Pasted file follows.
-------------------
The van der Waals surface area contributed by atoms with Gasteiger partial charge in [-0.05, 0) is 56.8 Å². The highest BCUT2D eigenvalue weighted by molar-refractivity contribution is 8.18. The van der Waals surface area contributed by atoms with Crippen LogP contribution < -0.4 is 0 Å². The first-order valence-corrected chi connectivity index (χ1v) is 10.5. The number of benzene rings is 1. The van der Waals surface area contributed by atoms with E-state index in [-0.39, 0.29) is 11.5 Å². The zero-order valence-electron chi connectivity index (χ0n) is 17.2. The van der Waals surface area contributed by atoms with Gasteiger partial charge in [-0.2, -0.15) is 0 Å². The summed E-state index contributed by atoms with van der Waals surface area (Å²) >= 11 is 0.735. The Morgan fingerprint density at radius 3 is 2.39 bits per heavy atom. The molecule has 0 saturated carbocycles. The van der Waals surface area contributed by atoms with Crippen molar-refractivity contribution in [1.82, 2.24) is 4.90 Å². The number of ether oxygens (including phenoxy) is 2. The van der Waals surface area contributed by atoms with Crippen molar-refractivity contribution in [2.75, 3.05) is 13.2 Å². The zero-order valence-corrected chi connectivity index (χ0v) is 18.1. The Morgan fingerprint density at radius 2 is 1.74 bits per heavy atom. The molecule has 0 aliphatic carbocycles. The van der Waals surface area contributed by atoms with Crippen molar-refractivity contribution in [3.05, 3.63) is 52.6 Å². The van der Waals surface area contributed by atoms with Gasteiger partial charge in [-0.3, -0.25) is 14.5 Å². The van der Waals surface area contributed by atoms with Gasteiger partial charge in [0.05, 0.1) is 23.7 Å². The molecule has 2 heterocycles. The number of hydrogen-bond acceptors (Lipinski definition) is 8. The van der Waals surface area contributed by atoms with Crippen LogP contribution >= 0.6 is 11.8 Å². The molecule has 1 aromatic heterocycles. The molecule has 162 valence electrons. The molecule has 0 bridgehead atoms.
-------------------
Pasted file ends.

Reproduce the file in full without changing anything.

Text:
The van der Waals surface area contributed by atoms with Gasteiger partial charge in [-0.05, 0) is 56.8 Å². The highest BCUT2D eigenvalue weighted by molar-refractivity contribution is 8.18. The van der Waals surface area contributed by atoms with Crippen LogP contribution < -0.4 is 0 Å². The first-order valence-corrected chi connectivity index (χ1v) is 10.5. The number of benzene rings is 1. The van der Waals surface area contributed by atoms with E-state index in [-0.39, 0.29) is 11.5 Å². The zero-order valence-electron chi connectivity index (χ0n) is 17.2. The van der Waals surface area contributed by atoms with Gasteiger partial charge in [-0.2, -0.15) is 0 Å². The summed E-state index contributed by atoms with van der Waals surface area (Å²) >= 11 is 0.735. The Morgan fingerprint density at radius 3 is 2.39 bits per heavy atom. The molecule has 0 saturated carbocycles. The van der Waals surface area contributed by atoms with Crippen molar-refractivity contribution in [1.82, 2.24) is 4.90 Å². The number of ether oxygens (including phenoxy) is 2. The van der Waals surface area contributed by atoms with Crippen molar-refractivity contribution in [2.75, 3.05) is 13.2 Å². The zero-order valence-corrected chi connectivity index (χ0v) is 18.1. The Morgan fingerprint density at radius 2 is 1.74 bits per heavy atom. The molecule has 0 aliphatic carbocycles. The van der Waals surface area contributed by atoms with Crippen molar-refractivity contribution in [3.05, 3.63) is 52.6 Å². The van der Waals surface area contributed by atoms with Gasteiger partial charge in [-0.3, -0.25) is 14.5 Å². The van der Waals surface area contributed by atoms with Gasteiger partial charge in [0.05, 0.1) is 23.7 Å². The molecule has 2 heterocycles. The number of hydrogen-bond acceptors (Lipinski definition) is 8. The van der Waals surface area contributed by atoms with Crippen LogP contribution >= 0.6 is 11.8 Å². The molecule has 1 aromatic heterocycles. The molecule has 162 valence electrons. The molecule has 0 bridgehead atoms.